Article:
… at least in its ambition. The Blue Brain Project is a venture centred at the École Polytechnique Fédérale de Lausanne in Switzerland in collaboration with IBM to create a synthetic brain in hardware and software. The project name references “Deep Blue,” the IBM chess computer that reputedly “beat” reigning champion Garry Kasparov in 1996. According to Blue Brain leader Henry Markram,
As calculation speeds approach and go beyond the petaFLOPS range, it is becoming feasible to make the next series of quantum leaps to simulating networks of neurons, brain regions and, eventually, the whole brain. Turing [“grandfather” of modern computers] may, after all, have provided the means by which to build the brain. (p.153)
Blue Brain represents the more extreme ambitions of neuroinformatics, which is the meeting of two strong disciplines, neuroscience and information science, to share approaches, models, data, etc.
Blue Brain’s ambitions remind me of the predictions of roboticist Hans Morevic in the 1980s, of the eventual download of all human knowledge, intelligence and consciousness into networked computers, to create the ultimate mind-meld. The Blue Brain Project is modest by comparison.
In any case, biology seems to be challenging pure computation as providing the means to understanding intelligence, let alone to simulate or reproduce it.
A helpful academic article by Berrar, Sato and Schuster (1910) updates the achievements of artificial intelligence (AI) and the related field of “knowledge engineering,” and positions them within discussions about the human genome project, synthetic biology, artificial neural networks, and neuroscience.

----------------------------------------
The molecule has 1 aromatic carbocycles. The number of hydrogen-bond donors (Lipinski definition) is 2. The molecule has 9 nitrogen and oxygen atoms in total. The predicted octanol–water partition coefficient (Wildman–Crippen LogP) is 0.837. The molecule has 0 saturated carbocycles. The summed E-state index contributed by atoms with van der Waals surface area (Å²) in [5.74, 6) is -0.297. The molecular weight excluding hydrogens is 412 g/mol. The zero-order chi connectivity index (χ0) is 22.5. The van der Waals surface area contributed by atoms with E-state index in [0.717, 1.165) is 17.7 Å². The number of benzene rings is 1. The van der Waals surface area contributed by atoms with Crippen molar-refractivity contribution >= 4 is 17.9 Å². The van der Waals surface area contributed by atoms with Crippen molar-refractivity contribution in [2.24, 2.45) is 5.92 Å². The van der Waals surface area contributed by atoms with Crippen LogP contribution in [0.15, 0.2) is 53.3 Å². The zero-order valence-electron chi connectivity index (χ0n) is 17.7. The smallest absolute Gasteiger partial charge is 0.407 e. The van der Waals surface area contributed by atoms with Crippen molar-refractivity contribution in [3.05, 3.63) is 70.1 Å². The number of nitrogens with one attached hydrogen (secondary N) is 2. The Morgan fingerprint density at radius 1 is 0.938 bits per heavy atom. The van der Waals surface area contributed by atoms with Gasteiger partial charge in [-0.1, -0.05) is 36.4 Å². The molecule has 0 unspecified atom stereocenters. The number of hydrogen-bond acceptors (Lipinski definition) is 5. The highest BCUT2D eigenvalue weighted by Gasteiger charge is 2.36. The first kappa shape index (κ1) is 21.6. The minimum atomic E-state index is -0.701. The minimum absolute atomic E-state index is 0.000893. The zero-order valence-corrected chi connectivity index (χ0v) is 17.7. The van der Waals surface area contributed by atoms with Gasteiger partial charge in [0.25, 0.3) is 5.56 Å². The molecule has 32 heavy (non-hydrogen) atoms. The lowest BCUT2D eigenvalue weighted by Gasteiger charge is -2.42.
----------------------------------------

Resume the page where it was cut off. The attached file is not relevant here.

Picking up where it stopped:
Since the early days of AI in the 1950s, and its flowering in the 1980s, we’ve also seen the development of the World Wide Web, ubiquitous mobile devices, social media, multi-user computer games and immersive environments, massive memory and computational power at low cost, all hinting at palpable augmentations to human intelligence. These media also offer rich databases replete with resource material on which to let loose, or at least to test, AI tools and techniques: resources for automated “learning.”
Computation and augmentation: these are relatively benign terms. Artificial intelligence, machine learning, knowledge engineering: these invoke controversy from many quarters.
Here’s a summary I wrote in the 1990s of some of the objections to AI from a philosophical point of view. This writing came at the sceptical conclusion of a period of experimentation with tools for knowledge engineering in design. The most strident arguments against AI focus on problems with symbolic logic as the basis for understanding cognition, and the idea that intelligence is all in the head.
- Berrar, D., N. Sato and A. Schuster, ‘Quo Vadis, Artificial Intelligence?’, Advances in Artificial Intelligence, 2010, 1-12.
- Coyne, R., Designing Information Technology in the Postmodern Age: From Method to Metaphor, Cambridge, Mass.: MIT Press, 1995.
- Markram, H., ‘The blue brain project’, Nature Reviews, 7, 2006, 153-160.
- Moravec, H.P., Mind Children: The Future of Robot and Human Intelligence, Cambridge, Mass.: Harvard University Press, 1988.
- Winograd, T. and F. Flores, Understanding Computers and Cognition: A New Foundation for Design, Reading, Mass.: Addison Wesley, 1986.